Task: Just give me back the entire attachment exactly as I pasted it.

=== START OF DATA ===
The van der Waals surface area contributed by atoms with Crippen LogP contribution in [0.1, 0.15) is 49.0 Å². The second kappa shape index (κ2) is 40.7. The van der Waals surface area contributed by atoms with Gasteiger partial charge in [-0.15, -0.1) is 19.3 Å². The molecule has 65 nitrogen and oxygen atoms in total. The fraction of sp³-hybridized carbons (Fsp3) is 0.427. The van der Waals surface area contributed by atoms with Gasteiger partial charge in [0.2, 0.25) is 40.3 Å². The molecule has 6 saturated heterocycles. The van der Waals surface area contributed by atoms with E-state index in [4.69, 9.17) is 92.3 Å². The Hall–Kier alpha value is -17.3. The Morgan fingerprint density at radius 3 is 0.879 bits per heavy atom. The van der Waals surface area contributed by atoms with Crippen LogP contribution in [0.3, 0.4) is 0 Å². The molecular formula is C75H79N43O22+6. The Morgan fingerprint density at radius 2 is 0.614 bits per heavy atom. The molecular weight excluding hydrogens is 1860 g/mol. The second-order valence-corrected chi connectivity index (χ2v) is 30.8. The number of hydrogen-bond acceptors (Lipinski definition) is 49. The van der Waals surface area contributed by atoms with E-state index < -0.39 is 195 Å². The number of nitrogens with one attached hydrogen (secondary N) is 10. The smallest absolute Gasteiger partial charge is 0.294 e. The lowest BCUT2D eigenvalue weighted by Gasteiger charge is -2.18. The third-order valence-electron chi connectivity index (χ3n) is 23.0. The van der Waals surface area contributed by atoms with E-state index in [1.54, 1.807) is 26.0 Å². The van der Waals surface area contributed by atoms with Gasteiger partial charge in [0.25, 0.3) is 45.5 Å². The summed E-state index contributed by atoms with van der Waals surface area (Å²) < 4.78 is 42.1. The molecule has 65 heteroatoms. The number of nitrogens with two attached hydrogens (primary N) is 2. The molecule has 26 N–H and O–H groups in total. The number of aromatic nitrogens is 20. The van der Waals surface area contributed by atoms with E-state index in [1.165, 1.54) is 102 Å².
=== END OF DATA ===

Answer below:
The van der Waals surface area contributed by atoms with Crippen LogP contribution in [0.1, 0.15) is 49.0 Å². The second kappa shape index (κ2) is 40.7. The van der Waals surface area contributed by atoms with Gasteiger partial charge in [-0.15, -0.1) is 19.3 Å². The molecule has 65 nitrogen and oxygen atoms in total. The fraction of sp³-hybridized carbons (Fsp3) is 0.427. The van der Waals surface area contributed by atoms with Gasteiger partial charge in [0.2, 0.25) is 40.3 Å². The molecule has 6 saturated heterocycles. The van der Waals surface area contributed by atoms with E-state index in [4.69, 9.17) is 92.3 Å². The Hall–Kier alpha value is -17.3. The Morgan fingerprint density at radius 3 is 0.879 bits per heavy atom. The van der Waals surface area contributed by atoms with Crippen LogP contribution in [0.3, 0.4) is 0 Å². The molecular formula is C75H79N43O22+6. The Morgan fingerprint density at radius 2 is 0.614 bits per heavy atom. The molecular weight excluding hydrogens is 1860 g/mol. The second-order valence-corrected chi connectivity index (χ2v) is 30.8. The number of hydrogen-bond acceptors (Lipinski definition) is 49. The van der Waals surface area contributed by atoms with E-state index < -0.39 is 195 Å². The number of nitrogens with one attached hydrogen (secondary N) is 10. The smallest absolute Gasteiger partial charge is 0.294 e. The lowest BCUT2D eigenvalue weighted by Gasteiger charge is -2.18. The third-order valence-electron chi connectivity index (χ3n) is 23.0. The van der Waals surface area contributed by atoms with E-state index in [1.54, 1.807) is 26.0 Å². The van der Waals surface area contributed by atoms with Gasteiger partial charge in [0.25, 0.3) is 45.5 Å². The summed E-state index contributed by atoms with van der Waals surface area (Å²) < 4.78 is 42.1. The molecule has 65 heteroatoms. The number of nitrogens with two attached hydrogens (primary N) is 2. The molecule has 26 N–H and O–H groups in total. The number of aromatic nitrogens is 20. The van der Waals surface area contributed by atoms with E-state index in [1.165, 1.54) is 102 Å².